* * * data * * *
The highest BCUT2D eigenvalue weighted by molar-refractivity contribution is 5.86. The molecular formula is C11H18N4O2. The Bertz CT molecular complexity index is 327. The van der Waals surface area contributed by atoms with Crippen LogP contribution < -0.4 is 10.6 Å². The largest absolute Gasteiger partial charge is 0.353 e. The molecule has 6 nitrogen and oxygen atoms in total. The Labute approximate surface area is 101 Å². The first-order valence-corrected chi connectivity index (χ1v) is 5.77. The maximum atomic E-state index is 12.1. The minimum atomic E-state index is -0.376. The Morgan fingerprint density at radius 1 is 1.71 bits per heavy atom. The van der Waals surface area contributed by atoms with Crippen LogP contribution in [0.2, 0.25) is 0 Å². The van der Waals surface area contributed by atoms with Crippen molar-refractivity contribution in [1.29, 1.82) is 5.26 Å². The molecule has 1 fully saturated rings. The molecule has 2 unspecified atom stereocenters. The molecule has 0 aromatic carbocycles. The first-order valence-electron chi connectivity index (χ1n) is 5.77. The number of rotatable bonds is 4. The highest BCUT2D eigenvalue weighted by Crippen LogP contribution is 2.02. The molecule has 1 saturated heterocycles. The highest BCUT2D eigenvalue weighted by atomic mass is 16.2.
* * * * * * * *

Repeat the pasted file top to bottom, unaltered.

The highest BCUT2D eigenvalue weighted by molar-refractivity contribution is 5.86. The molecular formula is C11H18N4O2. The Bertz CT molecular complexity index is 327. The van der Waals surface area contributed by atoms with Crippen LogP contribution < -0.4 is 10.6 Å². The largest absolute Gasteiger partial charge is 0.353 e. The molecule has 6 nitrogen and oxygen atoms in total. The Labute approximate surface area is 101 Å². The first-order valence-corrected chi connectivity index (χ1v) is 5.77. The maximum atomic E-state index is 12.1. The minimum atomic E-state index is -0.376. The Morgan fingerprint density at radius 1 is 1.71 bits per heavy atom. The van der Waals surface area contributed by atoms with Crippen LogP contribution in [0.2, 0.25) is 0 Å². The van der Waals surface area contributed by atoms with Crippen molar-refractivity contribution in [1.29, 1.82) is 5.26 Å². The molecule has 1 fully saturated rings. The molecule has 2 unspecified atom stereocenters. The molecule has 0 aromatic carbocycles. The first-order valence-electron chi connectivity index (χ1n) is 5.77. The number of rotatable bonds is 4. The highest BCUT2D eigenvalue weighted by Crippen LogP contribution is 2.02. The molecule has 1 saturated heterocycles. The highest BCUT2D eigenvalue weighted by atomic mass is 16.2.